It’s been pretty hot here and I’m heavily disincentivized from running a 2300F forge when it’s 90F out. I know kindling temperature for wood is around 350-400F, but humans melt into sweat puddles long before that. [If you don’t use Freedomheit, that’s 1260C and 204C]
I’ve also been embroiled in playing Ghost of Tsushima which is pretty damn good in many ways. It’s vision of 13th century Japan is a bit idealized (the countryside almost certainly was not so ubiquitously beautiful) but it’s gorgeously realized. The game also has a “Kurosawa mode” which translates everything to grainy black and white; unlike Kurosawa, the game’s camera is not a master at composition – but it’s incredibly good. If you turn on the subtitles and Japanese vocals’ excellent voice-acting, it feels like you’re a character in a movie. It’s a grim and bloody movie but Mongol invasions tended toward the grim and bloody. One other thing that I really appreciate is the plot scripting: unlike a Hideo Kojima game, where the story seems to have been written by a horny teenager, this is subtle, complex, and the characterizations really work well. The only flaw in the game mechanics is that everyone is unreasonably tough; a big part of the art of sword-fighting was to avoid being permanently mutilated, which happened quite easily. Japan had monasteries full of one-eyed, one-handed, limping ex-samurai. The character in the game takes and deals large amounts of damage from which he heals quickly. Oh: and it has a camera-mode that lets you fly around and freeze the action – it’s glorious. Anyhow, enough on that topic.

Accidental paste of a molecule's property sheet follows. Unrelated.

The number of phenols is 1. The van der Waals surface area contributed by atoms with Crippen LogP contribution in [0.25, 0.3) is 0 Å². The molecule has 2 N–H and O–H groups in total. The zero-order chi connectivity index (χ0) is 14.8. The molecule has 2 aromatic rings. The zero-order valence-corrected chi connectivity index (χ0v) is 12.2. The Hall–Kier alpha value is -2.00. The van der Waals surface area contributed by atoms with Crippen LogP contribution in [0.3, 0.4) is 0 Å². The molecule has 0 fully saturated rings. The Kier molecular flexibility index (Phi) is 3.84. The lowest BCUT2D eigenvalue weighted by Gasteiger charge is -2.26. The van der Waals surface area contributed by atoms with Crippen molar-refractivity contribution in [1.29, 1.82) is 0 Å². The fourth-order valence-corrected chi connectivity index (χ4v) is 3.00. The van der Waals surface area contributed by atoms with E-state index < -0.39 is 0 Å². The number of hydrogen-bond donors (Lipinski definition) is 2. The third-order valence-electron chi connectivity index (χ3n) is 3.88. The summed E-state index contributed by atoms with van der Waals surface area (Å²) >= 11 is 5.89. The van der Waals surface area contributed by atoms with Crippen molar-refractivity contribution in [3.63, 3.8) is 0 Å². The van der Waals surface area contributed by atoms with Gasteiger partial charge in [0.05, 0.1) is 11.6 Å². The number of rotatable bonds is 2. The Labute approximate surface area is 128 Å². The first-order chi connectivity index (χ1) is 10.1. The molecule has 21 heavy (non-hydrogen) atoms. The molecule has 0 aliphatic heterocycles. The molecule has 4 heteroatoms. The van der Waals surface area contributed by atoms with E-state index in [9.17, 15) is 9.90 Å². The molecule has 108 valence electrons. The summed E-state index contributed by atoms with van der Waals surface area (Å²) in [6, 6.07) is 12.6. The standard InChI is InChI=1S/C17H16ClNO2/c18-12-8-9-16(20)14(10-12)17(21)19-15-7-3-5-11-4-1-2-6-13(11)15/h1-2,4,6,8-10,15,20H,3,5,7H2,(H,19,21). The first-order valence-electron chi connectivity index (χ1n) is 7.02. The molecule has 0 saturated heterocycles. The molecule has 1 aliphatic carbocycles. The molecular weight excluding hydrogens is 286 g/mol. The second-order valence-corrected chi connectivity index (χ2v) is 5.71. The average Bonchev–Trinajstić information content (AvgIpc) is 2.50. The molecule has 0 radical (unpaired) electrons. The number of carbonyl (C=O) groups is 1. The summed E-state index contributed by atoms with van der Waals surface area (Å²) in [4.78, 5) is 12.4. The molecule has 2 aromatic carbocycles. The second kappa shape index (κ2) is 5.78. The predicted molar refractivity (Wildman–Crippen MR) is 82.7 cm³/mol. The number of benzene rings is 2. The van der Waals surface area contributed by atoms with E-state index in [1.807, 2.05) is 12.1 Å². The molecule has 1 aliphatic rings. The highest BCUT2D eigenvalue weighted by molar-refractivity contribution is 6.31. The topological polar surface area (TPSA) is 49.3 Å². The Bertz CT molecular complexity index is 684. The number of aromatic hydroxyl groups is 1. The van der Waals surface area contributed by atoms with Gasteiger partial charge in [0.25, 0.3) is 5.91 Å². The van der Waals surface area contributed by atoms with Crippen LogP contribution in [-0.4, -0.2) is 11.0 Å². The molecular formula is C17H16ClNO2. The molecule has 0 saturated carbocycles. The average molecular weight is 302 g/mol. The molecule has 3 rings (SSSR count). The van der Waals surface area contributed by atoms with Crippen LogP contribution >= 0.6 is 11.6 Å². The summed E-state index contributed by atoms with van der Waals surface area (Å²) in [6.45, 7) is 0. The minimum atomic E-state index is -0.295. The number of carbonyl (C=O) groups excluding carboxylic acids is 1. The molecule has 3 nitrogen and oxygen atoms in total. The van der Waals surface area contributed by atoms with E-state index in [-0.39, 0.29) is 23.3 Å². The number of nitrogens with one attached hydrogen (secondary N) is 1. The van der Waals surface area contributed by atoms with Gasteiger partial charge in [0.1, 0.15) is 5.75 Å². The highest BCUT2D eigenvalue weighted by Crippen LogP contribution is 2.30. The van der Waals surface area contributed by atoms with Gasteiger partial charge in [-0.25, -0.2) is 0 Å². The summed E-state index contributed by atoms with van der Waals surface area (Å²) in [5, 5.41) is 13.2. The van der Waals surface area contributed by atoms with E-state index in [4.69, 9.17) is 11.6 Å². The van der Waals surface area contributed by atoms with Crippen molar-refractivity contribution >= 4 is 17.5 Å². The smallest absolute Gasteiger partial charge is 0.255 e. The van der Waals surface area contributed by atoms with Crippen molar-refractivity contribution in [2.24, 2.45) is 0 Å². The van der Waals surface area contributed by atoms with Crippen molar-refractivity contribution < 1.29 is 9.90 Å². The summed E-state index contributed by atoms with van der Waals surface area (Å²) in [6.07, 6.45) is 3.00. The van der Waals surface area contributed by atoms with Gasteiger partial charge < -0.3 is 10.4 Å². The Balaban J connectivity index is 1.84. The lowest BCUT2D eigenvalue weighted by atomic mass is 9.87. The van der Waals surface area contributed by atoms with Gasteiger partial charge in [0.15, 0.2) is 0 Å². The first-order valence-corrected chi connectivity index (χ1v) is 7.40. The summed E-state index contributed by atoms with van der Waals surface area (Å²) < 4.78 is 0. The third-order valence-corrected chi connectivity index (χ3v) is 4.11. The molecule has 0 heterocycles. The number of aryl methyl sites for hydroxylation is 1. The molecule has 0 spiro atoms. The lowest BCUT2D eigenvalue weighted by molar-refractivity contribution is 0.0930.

A few postings ago I described how cannister damascus is made, so that stainless and high carbon steels can be welded. Cannistering is also a technique for producing hard-to-weld carbon layups, such as motorcycle chain. I’ve done chain by the simple means of flattening it in the press and whacking it a lot with a hammer, but it only welds up cleanly about half the time. So, I thought I’d try doing a cannister:
I did some grinding and sanding to expose the inner patterning. You can see some voids in it – that’s going to go away pretty quickly with a bit of pressing and fluxing and hammering. What’s interesting is that, when you draw the steel out more and more, the shapes in the steel get distorted and smeared until you can’t quite recognize them anymore but they look pretty neat.
This is an experimental piece for a cleaver that I am making; it’s still “probably good” which is to say I’m polishing it and thinking about how to mount the handle on it. If it comes out OK I’ll send it to its new person and then I’ll post a few pictures here.
The san mai stainless/1095 blade is older, and I ought to be working on it, but I didn’t have the silver pieces I needed for the bolsters until just now. So as soon as the Karelian birch wood burl appears in the mail, I’ll get that finished.
So much to do.